As Justice Dial points out, the facts in Morgan are particularly instructive. Most instructive of all are the facts that the alleged offense consisted of indecency with a child and that the evidence of prior acts consisted of two other acts of indecency with the same child. The Morgan opinion, which warns against the rote application of general rules relied on what has all the appearance of a mechanistic and automatic application of the exception that where intent cannot be inferred from the act itself, evidence relevant to the issue of intent, including evidence of extraneous offenses, will be admissible because, under such circumstances, evidence of extraneous offenses "will be more probative than prejudicial."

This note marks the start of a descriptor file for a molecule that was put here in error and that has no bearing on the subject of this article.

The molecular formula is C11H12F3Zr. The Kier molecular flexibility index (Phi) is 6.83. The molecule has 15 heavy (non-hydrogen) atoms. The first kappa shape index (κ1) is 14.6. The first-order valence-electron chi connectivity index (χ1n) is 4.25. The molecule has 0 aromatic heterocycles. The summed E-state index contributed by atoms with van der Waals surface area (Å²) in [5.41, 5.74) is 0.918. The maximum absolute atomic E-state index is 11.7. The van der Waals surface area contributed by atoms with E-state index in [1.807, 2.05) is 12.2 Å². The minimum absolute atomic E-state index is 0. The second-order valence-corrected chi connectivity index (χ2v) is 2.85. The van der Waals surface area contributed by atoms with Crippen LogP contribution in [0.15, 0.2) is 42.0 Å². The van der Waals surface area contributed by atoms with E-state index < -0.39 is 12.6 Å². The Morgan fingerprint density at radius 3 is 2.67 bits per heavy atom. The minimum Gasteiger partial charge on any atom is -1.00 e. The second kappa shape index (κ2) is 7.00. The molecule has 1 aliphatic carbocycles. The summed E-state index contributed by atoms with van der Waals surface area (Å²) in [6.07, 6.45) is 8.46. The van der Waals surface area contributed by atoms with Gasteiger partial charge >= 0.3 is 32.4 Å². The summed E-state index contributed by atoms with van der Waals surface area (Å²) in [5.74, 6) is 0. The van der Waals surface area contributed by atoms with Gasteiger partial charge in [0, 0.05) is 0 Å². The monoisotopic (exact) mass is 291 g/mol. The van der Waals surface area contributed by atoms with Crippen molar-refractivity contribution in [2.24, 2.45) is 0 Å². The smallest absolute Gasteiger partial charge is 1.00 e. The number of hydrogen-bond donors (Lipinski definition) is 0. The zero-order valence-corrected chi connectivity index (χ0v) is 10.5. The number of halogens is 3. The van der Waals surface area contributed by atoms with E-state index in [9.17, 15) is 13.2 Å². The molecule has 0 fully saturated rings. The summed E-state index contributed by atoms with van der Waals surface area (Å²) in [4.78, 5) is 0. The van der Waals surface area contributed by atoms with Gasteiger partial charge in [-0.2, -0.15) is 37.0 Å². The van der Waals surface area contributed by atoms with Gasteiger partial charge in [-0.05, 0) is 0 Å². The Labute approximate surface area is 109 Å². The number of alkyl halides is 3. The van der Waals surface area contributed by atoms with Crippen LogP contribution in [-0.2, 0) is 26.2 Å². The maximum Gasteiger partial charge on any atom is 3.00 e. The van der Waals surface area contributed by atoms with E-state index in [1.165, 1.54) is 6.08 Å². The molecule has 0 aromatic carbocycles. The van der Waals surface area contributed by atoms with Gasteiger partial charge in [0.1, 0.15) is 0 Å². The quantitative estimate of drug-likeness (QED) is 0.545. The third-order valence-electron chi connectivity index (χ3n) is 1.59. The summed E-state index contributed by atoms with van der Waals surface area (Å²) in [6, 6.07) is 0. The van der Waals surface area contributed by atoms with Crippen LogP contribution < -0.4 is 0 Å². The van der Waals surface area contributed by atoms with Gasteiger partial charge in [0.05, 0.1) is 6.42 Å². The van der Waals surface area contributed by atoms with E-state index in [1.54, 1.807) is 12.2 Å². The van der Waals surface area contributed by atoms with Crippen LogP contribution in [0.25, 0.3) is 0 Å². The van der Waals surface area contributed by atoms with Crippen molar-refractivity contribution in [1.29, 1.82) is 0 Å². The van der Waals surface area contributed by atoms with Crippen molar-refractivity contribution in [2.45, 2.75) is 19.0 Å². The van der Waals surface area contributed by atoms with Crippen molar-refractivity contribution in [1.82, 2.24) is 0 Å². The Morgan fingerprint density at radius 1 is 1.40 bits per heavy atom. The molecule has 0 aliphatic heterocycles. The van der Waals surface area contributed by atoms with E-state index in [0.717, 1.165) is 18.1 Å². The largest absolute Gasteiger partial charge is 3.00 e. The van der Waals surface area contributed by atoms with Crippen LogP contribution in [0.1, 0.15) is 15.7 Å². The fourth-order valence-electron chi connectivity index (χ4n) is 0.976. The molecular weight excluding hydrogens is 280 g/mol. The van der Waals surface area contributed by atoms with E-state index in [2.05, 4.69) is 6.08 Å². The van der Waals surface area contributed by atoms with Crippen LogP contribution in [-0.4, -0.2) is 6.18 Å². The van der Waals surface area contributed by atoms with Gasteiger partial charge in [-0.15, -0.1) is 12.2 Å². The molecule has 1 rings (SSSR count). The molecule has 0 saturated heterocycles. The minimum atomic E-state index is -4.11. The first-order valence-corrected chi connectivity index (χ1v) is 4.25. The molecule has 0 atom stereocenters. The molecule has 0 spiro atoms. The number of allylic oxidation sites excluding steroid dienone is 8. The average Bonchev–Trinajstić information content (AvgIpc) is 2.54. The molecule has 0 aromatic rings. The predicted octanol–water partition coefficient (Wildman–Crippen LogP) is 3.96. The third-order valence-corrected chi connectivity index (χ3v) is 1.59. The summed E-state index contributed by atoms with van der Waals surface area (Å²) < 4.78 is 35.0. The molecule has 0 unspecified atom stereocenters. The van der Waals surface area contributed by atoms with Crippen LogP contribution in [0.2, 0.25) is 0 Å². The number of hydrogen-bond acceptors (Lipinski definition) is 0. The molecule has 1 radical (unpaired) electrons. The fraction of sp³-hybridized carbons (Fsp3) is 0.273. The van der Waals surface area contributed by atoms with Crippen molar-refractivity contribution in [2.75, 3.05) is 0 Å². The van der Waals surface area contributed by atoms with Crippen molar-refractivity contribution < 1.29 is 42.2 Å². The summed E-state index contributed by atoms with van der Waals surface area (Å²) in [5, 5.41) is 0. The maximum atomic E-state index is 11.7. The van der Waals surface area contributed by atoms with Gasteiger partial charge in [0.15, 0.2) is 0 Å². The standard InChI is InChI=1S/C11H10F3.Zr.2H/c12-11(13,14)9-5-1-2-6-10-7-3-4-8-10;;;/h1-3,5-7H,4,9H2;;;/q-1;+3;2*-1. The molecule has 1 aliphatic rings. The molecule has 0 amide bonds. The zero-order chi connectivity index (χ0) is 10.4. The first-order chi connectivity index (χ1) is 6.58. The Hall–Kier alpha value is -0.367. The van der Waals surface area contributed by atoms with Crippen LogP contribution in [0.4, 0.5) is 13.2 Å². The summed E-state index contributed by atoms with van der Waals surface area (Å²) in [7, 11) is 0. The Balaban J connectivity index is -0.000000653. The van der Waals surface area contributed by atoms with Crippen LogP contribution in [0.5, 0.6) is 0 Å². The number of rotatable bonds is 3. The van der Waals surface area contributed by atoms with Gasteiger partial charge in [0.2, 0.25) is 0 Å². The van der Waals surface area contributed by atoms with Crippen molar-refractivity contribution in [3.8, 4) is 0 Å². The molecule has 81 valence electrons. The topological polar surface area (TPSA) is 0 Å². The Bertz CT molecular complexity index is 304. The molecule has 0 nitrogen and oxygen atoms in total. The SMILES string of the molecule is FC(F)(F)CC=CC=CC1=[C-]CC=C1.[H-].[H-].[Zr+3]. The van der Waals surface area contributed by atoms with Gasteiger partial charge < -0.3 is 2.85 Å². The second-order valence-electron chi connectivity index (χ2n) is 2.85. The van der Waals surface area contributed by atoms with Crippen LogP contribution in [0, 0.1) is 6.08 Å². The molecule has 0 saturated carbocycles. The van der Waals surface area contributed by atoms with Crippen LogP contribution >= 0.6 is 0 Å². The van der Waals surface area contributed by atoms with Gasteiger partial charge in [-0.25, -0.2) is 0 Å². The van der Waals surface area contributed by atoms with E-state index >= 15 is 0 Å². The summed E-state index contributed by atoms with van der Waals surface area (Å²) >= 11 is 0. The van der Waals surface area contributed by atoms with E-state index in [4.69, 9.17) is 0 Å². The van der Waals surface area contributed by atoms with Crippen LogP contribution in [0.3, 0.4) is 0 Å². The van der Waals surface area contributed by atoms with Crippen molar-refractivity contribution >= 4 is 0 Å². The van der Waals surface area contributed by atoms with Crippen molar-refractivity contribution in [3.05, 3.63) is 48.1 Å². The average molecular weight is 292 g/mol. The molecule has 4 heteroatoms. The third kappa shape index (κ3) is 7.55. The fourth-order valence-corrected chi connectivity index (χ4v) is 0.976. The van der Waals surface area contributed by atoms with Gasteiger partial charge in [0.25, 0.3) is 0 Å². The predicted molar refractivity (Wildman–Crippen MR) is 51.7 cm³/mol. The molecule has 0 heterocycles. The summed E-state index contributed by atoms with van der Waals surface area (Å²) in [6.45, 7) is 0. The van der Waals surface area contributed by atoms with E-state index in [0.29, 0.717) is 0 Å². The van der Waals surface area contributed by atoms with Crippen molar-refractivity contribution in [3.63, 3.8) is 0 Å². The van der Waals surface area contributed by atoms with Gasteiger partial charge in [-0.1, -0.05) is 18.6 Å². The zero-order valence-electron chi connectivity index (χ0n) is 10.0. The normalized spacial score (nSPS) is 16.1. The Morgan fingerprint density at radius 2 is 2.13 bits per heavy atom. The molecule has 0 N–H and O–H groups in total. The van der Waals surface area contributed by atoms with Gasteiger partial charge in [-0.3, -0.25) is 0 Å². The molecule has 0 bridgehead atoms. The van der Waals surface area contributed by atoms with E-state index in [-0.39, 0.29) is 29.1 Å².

The majority opinion overlooks the fact that Morgan actually involves the mechanistic application of an exception to the rule against admissibility of extraneous offenses. In Battles v. State, 140 S.W. 783 (Tex.Crim.App. 1911), the Court held that the cases of rape of children prior acts of intercourse between defendant and his victim are admissible. Boutwell v. State, 719 S.W.2d 164, 178 (Tex.Crim.App. 1985), makes it clear that the evidence held admissible in Morgan is received because it comes within "a narrow exception for sex offenses" which permits "admission of similar extraneous sex offenses between the minor complainant and the accused." Even in such cases, the evidence is admissible only when defendant "denies the act or undermines the credibility of the [minor] complainant in some fashion," because in such cases "there is need for such evidence to shore up some part of the State's case," and "the extraneous acts between the [minor] complainant and the defendant are usually more probative than prejudicial." Id.